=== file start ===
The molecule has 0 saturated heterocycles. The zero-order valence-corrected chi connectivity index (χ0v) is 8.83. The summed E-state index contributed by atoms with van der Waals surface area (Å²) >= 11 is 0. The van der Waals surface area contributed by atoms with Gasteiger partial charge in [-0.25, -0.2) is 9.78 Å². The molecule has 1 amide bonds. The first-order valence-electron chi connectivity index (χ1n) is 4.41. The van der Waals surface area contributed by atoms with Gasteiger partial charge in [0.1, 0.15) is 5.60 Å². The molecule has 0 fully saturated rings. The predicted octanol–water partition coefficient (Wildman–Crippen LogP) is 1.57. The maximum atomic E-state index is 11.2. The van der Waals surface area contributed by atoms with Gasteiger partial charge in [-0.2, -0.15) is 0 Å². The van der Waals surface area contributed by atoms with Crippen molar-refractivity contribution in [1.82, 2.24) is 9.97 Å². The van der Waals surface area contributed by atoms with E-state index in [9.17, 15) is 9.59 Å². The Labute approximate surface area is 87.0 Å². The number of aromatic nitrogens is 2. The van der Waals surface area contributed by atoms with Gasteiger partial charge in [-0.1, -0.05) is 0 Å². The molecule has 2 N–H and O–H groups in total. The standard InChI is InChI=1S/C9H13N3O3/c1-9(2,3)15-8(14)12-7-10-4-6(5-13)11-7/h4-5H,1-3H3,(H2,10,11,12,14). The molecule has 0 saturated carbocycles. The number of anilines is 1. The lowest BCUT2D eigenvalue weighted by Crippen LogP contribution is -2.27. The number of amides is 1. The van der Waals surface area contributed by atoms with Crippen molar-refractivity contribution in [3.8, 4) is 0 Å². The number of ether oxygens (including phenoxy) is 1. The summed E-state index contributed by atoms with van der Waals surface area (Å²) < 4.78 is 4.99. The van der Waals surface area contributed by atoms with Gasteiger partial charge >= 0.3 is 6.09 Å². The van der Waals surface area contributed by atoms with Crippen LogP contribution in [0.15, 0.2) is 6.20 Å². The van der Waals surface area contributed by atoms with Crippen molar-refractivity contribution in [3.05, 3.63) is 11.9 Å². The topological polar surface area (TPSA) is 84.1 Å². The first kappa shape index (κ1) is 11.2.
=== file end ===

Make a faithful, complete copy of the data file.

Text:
The molecule has 0 saturated heterocycles. The zero-order valence-corrected chi connectivity index (χ0v) is 8.83. The summed E-state index contributed by atoms with van der Waals surface area (Å²) >= 11 is 0. The van der Waals surface area contributed by atoms with Gasteiger partial charge in [-0.25, -0.2) is 9.78 Å². The molecule has 1 amide bonds. The first-order valence-electron chi connectivity index (χ1n) is 4.41. The van der Waals surface area contributed by atoms with Gasteiger partial charge in [0.1, 0.15) is 5.60 Å². The molecule has 0 fully saturated rings. The predicted octanol–water partition coefficient (Wildman–Crippen LogP) is 1.57. The maximum atomic E-state index is 11.2. The van der Waals surface area contributed by atoms with Gasteiger partial charge in [-0.2, -0.15) is 0 Å². The van der Waals surface area contributed by atoms with Crippen molar-refractivity contribution in [1.82, 2.24) is 9.97 Å². The van der Waals surface area contributed by atoms with E-state index in [9.17, 15) is 9.59 Å². The Labute approximate surface area is 87.0 Å². The number of aromatic nitrogens is 2. The van der Waals surface area contributed by atoms with Gasteiger partial charge in [-0.1, -0.05) is 0 Å². The molecule has 2 N–H and O–H groups in total. The standard InChI is InChI=1S/C9H13N3O3/c1-9(2,3)15-8(14)12-7-10-4-6(5-13)11-7/h4-5H,1-3H3,(H2,10,11,12,14). The molecule has 0 saturated carbocycles. The number of anilines is 1. The lowest BCUT2D eigenvalue weighted by Crippen LogP contribution is -2.27. The number of amides is 1. The van der Waals surface area contributed by atoms with Crippen molar-refractivity contribution in [3.8, 4) is 0 Å². The number of ether oxygens (including phenoxy) is 1. The summed E-state index contributed by atoms with van der Waals surface area (Å²) < 4.78 is 4.99. The van der Waals surface area contributed by atoms with Gasteiger partial charge >= 0.3 is 6.09 Å². The van der Waals surface area contributed by atoms with Crippen LogP contribution in [0.15, 0.2) is 6.20 Å². The van der Waals surface area contributed by atoms with Crippen molar-refractivity contribution in [3.05, 3.63) is 11.9 Å². The topological polar surface area (TPSA) is 84.1 Å². The first kappa shape index (κ1) is 11.2.